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Generally a half or full marathon costs upwards of 100 dollars.  Now you can do at least 3, sometimes many more 5ks for that same price.  So yes you are paying $25-30 per 5k, but you are racing more often.

You also recover much faster from races, so you have the ability to run more races while still recovering appropriately.

Here are some more research based articles:

The Risks and Benefits of Distance Running

Why You Should Drop the Marathon for 5ks

Tweet: Why training for Shorter Distances will you make you a better Distance Runner http://ctt.ec/Q36q3+ CC @fueledbyLOLZ

Questions for you:
Do you have a favorite distance to run?
What is your favorite type of workout?

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Author: Hollie

Posts are written and maintained by Hollie. I'm just runner who is blogging her way through internet life. If you see me in the real world, you might be dreaming. If you have any questions or concerns, please don't hesitate to email me at fueledbyLOLZ@gmail.com

31 thoughts on “Why training for Shorter Distances will you make you a Better Distance Runner”

  1. I ran 5k and 10K races for most of last year and avoided injury. I didn’t put up times like you did, but I still ran a lot of races and had a lot of fun.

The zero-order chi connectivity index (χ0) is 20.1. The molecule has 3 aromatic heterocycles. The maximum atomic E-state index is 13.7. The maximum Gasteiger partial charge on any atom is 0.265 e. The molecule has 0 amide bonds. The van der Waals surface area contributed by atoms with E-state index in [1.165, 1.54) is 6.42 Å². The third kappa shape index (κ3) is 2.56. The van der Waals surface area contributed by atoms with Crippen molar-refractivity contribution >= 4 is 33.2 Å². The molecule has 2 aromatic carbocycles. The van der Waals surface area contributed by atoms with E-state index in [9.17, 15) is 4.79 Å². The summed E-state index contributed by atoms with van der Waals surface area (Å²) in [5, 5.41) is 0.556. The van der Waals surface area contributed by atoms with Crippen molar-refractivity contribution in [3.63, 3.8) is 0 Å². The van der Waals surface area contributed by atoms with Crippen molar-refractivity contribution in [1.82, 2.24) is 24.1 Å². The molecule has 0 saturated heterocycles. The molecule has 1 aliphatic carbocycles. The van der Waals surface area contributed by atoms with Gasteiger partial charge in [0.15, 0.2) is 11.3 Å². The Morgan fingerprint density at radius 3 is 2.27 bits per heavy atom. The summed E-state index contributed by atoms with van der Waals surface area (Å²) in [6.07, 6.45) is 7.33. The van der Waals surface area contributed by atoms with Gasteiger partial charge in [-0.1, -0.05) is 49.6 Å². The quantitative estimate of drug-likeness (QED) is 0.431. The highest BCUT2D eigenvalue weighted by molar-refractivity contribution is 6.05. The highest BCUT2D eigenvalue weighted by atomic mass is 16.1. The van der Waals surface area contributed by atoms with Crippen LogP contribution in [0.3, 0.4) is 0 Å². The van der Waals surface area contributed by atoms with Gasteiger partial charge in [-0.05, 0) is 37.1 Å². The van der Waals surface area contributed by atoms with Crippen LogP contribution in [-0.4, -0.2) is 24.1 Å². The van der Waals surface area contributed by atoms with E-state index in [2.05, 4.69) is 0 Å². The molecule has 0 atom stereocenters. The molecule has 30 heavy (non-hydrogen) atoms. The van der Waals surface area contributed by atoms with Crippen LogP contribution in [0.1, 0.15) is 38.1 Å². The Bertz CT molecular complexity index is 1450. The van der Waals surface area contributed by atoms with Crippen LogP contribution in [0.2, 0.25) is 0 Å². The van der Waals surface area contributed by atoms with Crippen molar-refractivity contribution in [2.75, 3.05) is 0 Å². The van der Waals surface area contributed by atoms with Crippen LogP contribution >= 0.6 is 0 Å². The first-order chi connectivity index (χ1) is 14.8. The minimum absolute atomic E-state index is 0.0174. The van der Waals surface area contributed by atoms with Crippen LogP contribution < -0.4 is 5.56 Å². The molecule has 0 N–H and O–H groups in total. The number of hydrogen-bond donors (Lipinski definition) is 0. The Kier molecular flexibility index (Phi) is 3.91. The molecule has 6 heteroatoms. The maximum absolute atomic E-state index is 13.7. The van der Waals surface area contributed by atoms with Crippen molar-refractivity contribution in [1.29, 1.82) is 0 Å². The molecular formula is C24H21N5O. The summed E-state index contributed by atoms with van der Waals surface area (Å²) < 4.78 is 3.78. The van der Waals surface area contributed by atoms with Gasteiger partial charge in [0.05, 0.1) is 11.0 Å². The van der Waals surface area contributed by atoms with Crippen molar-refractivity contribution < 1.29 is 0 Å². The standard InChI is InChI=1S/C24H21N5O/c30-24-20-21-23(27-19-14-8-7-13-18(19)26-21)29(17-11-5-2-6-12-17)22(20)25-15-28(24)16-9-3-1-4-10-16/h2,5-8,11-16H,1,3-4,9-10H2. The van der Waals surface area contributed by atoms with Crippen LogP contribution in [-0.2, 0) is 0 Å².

Long distance running puts a lot of strain on your body, that is for sure.
    Andy

  2. I’ve kind of hit the long distance triathlons pretty hard since I got into it (I’ve got an Ironman this summer!), but I think my favorite distance might be the Olympic. It’s a 1500m swim, a 24.8 mile ride, and a 6.2 mile run. The time commitment is shorter, and you actually have time to work on speed instead of just trying to build your aerobic base.

  3. Thanks for all of this info! I love using races as “speed work” for my longer races. All of my PR’s were achieved when I incorporated races into my training. Plus, I think they’re fun!

  4. You hit on a good point that gets overlooked a lot: recovery time is crucial. That’s one advantage pros have compared to us “normal” folks. Fatigue from longer workouts takes a few hours to kick in for me personally. I’ll have a few super productive hours immediately after, but usually 4-5 hours post-workout, I’m on the couch and not moving. 🙂

  5. I have figured out that I’m just not good at long distances. The training plans are draining, its hard on your body, and after a year of doing a few half marathons, I got a case of plantar fasciitis that would not go away. I’m going to stick with shorter distances from now on. Also, I like doing all the races 🙂